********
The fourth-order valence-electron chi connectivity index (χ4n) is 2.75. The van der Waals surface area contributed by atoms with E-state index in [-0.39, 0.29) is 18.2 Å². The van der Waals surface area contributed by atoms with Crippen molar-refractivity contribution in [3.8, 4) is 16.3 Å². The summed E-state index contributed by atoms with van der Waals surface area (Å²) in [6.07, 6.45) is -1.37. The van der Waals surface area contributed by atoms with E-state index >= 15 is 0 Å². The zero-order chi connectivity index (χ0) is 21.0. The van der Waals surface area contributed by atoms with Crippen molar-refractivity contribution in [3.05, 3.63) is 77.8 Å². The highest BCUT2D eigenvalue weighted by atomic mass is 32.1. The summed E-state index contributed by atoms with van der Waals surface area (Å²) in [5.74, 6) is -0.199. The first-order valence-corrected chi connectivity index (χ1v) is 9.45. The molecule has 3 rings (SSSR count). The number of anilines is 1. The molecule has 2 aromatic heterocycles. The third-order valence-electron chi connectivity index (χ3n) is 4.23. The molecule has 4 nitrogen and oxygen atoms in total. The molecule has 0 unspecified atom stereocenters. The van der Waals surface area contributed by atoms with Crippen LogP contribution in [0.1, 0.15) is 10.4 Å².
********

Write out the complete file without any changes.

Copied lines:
The fourth-order valence-electron chi connectivity index (χ4n) is 2.75. The van der Waals surface area contributed by atoms with E-state index in [-0.39, 0.29) is 18.2 Å². The van der Waals surface area contributed by atoms with Crippen molar-refractivity contribution in [3.8, 4) is 16.3 Å². The summed E-state index contributed by atoms with van der Waals surface area (Å²) in [6.07, 6.45) is -1.37. The van der Waals surface area contributed by atoms with E-state index >= 15 is 0 Å². The zero-order chi connectivity index (χ0) is 21.0. The van der Waals surface area contributed by atoms with Crippen molar-refractivity contribution in [3.05, 3.63) is 77.8 Å². The highest BCUT2D eigenvalue weighted by atomic mass is 32.1. The summed E-state index contributed by atoms with van der Waals surface area (Å²) in [5.74, 6) is -0.199. The first-order valence-corrected chi connectivity index (χ1v) is 9.45. The molecule has 3 rings (SSSR count). The number of anilines is 1. The molecule has 2 aromatic heterocycles. The third-order valence-electron chi connectivity index (χ3n) is 4.23. The molecule has 4 nitrogen and oxygen atoms in total. The molecule has 0 unspecified atom stereocenters. The van der Waals surface area contributed by atoms with Crippen LogP contribution in [0.1, 0.15) is 10.4 Å².